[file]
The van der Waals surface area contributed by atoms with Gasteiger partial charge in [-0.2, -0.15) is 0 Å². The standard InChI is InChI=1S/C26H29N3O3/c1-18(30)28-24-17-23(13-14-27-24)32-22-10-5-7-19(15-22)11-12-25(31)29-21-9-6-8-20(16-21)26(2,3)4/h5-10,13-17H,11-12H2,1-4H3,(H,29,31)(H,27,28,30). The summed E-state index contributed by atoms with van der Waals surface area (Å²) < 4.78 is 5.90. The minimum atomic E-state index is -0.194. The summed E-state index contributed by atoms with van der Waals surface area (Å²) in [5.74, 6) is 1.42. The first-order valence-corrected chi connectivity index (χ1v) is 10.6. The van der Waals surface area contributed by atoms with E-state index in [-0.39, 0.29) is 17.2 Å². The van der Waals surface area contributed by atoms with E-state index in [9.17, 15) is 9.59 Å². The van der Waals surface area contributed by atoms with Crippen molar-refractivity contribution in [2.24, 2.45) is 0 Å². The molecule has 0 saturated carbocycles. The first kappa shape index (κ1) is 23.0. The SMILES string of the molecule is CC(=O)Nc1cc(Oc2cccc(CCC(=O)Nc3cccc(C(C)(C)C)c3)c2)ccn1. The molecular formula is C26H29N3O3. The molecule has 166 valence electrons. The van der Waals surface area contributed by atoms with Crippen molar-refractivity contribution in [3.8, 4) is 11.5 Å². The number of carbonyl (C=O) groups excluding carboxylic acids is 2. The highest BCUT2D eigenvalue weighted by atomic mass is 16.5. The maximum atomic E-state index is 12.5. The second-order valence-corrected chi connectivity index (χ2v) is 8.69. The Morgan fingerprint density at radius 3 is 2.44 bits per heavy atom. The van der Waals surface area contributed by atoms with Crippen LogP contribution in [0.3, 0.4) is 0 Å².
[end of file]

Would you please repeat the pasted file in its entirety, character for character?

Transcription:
The van der Waals surface area contributed by atoms with Gasteiger partial charge in [-0.2, -0.15) is 0 Å². The standard InChI is InChI=1S/C26H29N3O3/c1-18(30)28-24-17-23(13-14-27-24)32-22-10-5-7-19(15-22)11-12-25(31)29-21-9-6-8-20(16-21)26(2,3)4/h5-10,13-17H,11-12H2,1-4H3,(H,29,31)(H,27,28,30). The summed E-state index contributed by atoms with van der Waals surface area (Å²) < 4.78 is 5.90. The minimum atomic E-state index is -0.194. The summed E-state index contributed by atoms with van der Waals surface area (Å²) in [5.74, 6) is 1.42. The first-order valence-corrected chi connectivity index (χ1v) is 10.6. The van der Waals surface area contributed by atoms with E-state index in [-0.39, 0.29) is 17.2 Å². The van der Waals surface area contributed by atoms with E-state index in [9.17, 15) is 9.59 Å². The van der Waals surface area contributed by atoms with Crippen molar-refractivity contribution in [2.24, 2.45) is 0 Å². The molecule has 0 saturated carbocycles. The first kappa shape index (κ1) is 23.0. The SMILES string of the molecule is CC(=O)Nc1cc(Oc2cccc(CCC(=O)Nc3cccc(C(C)(C)C)c3)c2)ccn1. The molecular formula is C26H29N3O3. The molecule has 166 valence electrons. The van der Waals surface area contributed by atoms with Crippen molar-refractivity contribution in [3.8, 4) is 11.5 Å². The number of carbonyl (C=O) groups excluding carboxylic acids is 2. The highest BCUT2D eigenvalue weighted by atomic mass is 16.5. The maximum atomic E-state index is 12.5. The second-order valence-corrected chi connectivity index (χ2v) is 8.69. The Morgan fingerprint density at radius 3 is 2.44 bits per heavy atom. The van der Waals surface area contributed by atoms with Crippen LogP contribution in [0.3, 0.4) is 0 Å².